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US Envoy Reassures Japan of Alliance   07/10 06:30

   

   TOKYO (AP) -- A U.S. envoy reassured top Japanese officials Friday of the 
importance of their alliance in dealing with regional security threats, just as 
the North Korean leader's sister expressed low expectations of a summit between 
her brother and President Donald Trump this year.

   U.S. Deputy Secretary of State Stephen Biegun is in Tokyo after his visit to 
Seoul where he discussed nuclear diplomacy with North Korea, which has refused 
to resume talks due to what it calls hostile American policies.

   Biegun met with Japanese Foreign Minister Toshimitsu Motegi and Defense 
Minister Taro Kono separately and reaffirmed the importance of their alliance 
in maintaining and strengthening "the free and open Indo-Pacific" and dealing 
with regional concerns including North Korea and China.

   Earlier Friday, Kim Yo Jong said her brother won't be meeting Trump because 
there is no need for the North to gift Trump meetings when it's not getting any 
reward in return. In her statement released through Pyongyang's official Korean 
Central News Agency, she called for major concessions from washing ton to keep 
alive the nuclear diplomacy.

   Kim Yo Jong is seen as her brother's closest confidant and was recently 
confirmed as his top official for inter-Korean affairs.

   South Korea on Thursday asked Biegun to try to revive the talks with the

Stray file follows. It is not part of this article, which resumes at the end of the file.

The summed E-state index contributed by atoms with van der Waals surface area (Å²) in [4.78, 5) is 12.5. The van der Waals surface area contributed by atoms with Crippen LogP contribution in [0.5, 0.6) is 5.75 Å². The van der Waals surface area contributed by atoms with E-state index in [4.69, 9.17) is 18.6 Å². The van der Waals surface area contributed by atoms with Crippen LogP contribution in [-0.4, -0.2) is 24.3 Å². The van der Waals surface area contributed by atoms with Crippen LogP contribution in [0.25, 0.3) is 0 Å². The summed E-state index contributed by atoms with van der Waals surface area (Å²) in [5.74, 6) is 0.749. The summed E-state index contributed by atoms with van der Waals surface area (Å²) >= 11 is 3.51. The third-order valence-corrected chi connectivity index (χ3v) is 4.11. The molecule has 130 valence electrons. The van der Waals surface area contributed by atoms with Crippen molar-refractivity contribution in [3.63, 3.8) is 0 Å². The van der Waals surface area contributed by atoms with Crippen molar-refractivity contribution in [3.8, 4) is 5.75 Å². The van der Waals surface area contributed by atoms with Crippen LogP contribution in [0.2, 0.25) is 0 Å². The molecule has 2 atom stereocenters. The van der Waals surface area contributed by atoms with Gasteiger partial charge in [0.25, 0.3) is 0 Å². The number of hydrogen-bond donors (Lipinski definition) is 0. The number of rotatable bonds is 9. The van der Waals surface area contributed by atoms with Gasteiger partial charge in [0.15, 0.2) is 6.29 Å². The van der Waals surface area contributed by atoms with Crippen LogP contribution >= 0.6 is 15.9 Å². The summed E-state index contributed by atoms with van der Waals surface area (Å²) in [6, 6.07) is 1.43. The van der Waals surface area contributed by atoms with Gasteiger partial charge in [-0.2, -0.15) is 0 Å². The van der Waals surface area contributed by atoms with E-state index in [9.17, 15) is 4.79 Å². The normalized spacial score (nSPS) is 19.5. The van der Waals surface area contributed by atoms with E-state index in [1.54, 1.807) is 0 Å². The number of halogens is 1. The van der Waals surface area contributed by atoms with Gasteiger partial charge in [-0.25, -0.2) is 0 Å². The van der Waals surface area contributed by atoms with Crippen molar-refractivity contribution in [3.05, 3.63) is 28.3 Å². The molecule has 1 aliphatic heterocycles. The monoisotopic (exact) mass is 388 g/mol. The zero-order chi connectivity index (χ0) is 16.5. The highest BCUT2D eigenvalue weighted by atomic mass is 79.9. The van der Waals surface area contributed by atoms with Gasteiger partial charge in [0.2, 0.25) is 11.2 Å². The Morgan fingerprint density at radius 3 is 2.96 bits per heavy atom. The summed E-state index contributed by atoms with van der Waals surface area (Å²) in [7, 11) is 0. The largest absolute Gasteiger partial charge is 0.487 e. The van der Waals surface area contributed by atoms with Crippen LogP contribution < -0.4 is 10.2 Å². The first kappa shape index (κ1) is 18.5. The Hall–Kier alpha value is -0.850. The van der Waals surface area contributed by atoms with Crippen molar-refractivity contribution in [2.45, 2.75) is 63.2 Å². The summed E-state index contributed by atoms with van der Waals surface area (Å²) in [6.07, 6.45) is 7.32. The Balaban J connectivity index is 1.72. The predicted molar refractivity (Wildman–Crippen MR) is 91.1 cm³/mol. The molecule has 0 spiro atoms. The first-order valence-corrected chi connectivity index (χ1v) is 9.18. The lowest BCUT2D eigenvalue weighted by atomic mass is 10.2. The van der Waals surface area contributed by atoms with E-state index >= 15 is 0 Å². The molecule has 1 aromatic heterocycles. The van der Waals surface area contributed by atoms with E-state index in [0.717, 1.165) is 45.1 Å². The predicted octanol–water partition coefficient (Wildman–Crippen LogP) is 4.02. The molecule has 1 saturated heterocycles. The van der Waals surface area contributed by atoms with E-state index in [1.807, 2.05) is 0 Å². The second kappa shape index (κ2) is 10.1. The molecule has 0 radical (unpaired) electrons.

North. He stressed during his meetings in Seoul that resuming the diplomacy 
with the North was important. But he separately accused a senior North Korean 
nuclear negotiator who had blamed the deadlocked talks on American hostility of 
being "locked in an old way of thinking." Those remarks indicated Washington 
won't likely make concessions to resume the talks despite the North's pressure.

   Kim Yo Jong said "a surprise thing may still happen, depending upon the 
judgement and decision between the two top leaders" but that the U.S. needed 
summit talks while Pyongyang did not.

   North Korea has demanded that the U.S. lift international sanctions and 
provide a security guarantee if it's truly committed to talks about the status 
of its nuclear weapons program.

   Some analysts believe North Korea, which is sensitive about potential 
changes in U.S. leadership, will avoid serious talks with the Americans for now 
before an eventual return to negotiations after the U.S. presidential election 
in November.

   Kim Yo Jong said that the diplomacy could be salvaged only by a reciprocal 
exchange of "irreversible simultaneous major steps."

   The nuclear diplomacy has stalled since a second summit between Kim and 
President Donald Trump in early 2019.

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